Mary Shelley's brilliant, gothic tale of a monster is adapted by Adam Dechanel and staged by Simon James Collier. Doctor Frankenstein relates the dark tale of his life, where he became driven by the search for the secret to life and created a terrible being. Ages 12-plus.
Average User Rating
5 / 5
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The book is hard to bring to stage or film, but this really didn't do justice to the story. If I did not already know it, I would have had difficulty following what was going on. Very disjointed - more a performance of scenes than a story as such - a "readers digest" version. The scenes regarding the Death of the child and The Bride had no emotional depth; I find difficulty in understanding how what I saw last night was the same production of the glowing previous reviews on this site. If you have bought tickets, save yourself the journey and rent out the DVD of Branagh's version ... or even Boris Karloff's!!!
Beautifully designed and atmospheric, thoroughly engrossed in the story -- you forget the sheer scope of the original book, which this production does justice. Really worth a look at...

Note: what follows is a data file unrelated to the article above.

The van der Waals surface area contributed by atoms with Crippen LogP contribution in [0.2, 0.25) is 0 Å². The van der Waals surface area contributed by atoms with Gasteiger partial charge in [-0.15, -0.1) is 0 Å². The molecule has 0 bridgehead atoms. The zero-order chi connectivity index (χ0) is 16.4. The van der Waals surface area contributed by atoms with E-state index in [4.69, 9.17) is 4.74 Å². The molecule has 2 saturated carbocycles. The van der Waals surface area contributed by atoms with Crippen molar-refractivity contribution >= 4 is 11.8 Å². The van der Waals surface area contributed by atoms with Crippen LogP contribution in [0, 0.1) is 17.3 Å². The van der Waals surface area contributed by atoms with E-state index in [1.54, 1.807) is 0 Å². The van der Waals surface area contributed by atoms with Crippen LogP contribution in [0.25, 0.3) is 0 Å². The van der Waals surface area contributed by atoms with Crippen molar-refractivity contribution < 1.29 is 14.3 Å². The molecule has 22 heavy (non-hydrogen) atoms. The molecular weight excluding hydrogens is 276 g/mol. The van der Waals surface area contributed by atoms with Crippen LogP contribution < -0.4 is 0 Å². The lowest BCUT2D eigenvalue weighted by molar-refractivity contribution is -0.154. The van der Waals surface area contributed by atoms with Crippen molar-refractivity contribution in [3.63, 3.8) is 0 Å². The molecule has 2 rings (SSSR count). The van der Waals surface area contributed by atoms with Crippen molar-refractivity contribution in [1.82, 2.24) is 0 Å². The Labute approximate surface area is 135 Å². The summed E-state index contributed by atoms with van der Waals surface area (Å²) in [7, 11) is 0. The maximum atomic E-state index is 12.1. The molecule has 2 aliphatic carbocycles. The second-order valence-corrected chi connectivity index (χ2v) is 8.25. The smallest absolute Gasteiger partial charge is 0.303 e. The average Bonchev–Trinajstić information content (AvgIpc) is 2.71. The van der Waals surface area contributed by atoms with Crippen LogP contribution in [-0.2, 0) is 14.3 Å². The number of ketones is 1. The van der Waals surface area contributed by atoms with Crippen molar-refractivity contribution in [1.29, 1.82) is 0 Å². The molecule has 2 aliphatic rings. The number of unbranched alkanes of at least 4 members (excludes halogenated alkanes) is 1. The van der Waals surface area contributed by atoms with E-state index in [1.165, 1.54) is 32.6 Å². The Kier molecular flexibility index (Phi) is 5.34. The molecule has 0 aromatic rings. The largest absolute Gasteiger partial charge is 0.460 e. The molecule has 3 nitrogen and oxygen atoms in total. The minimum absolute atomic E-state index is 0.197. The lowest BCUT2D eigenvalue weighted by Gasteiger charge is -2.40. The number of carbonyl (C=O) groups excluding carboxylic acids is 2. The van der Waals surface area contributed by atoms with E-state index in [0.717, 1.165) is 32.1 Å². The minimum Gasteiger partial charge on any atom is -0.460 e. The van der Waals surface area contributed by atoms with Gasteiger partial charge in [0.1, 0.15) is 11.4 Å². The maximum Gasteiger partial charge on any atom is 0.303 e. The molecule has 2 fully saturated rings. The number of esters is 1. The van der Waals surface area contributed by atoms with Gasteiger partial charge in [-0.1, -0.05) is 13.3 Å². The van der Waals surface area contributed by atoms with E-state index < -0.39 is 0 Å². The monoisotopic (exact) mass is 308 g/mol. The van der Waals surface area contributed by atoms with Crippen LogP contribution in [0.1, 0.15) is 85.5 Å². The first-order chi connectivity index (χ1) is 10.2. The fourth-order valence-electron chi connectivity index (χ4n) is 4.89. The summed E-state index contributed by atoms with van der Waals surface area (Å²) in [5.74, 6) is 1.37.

What a show! First Jungle Book, now Frankenstein! with Dorian Gray & Jekyll & Hyde just round the corner its an exciting time for classics in theatre and Dechanel has a unique flair for it that provides the building blocks for a fantastic production.
Strong performances from a great cast, stylish set and costume design added so much to this classic production that fully deserves all the plaudits coming its way...
Superb production, thoughtful direction, faithful adaptation and a hugely talented ensemble cast -- absolutely loved it.
A haunting tragedy. It has always been a horror story, almost comical on occasion, but I saw a new dimension to the story in this adaptation. I felt sorrow for the creature. A show I will always remember, a beautiful production to be recommended.
A genuinely atmospheric show! Innovative lighting, inspired casting and a script that, as Mary Shelley says in the opening monologue, 'makes you question your very beliefs'. Relies more on the original work than the gore of today's movies. A tragic story that gives food for thought.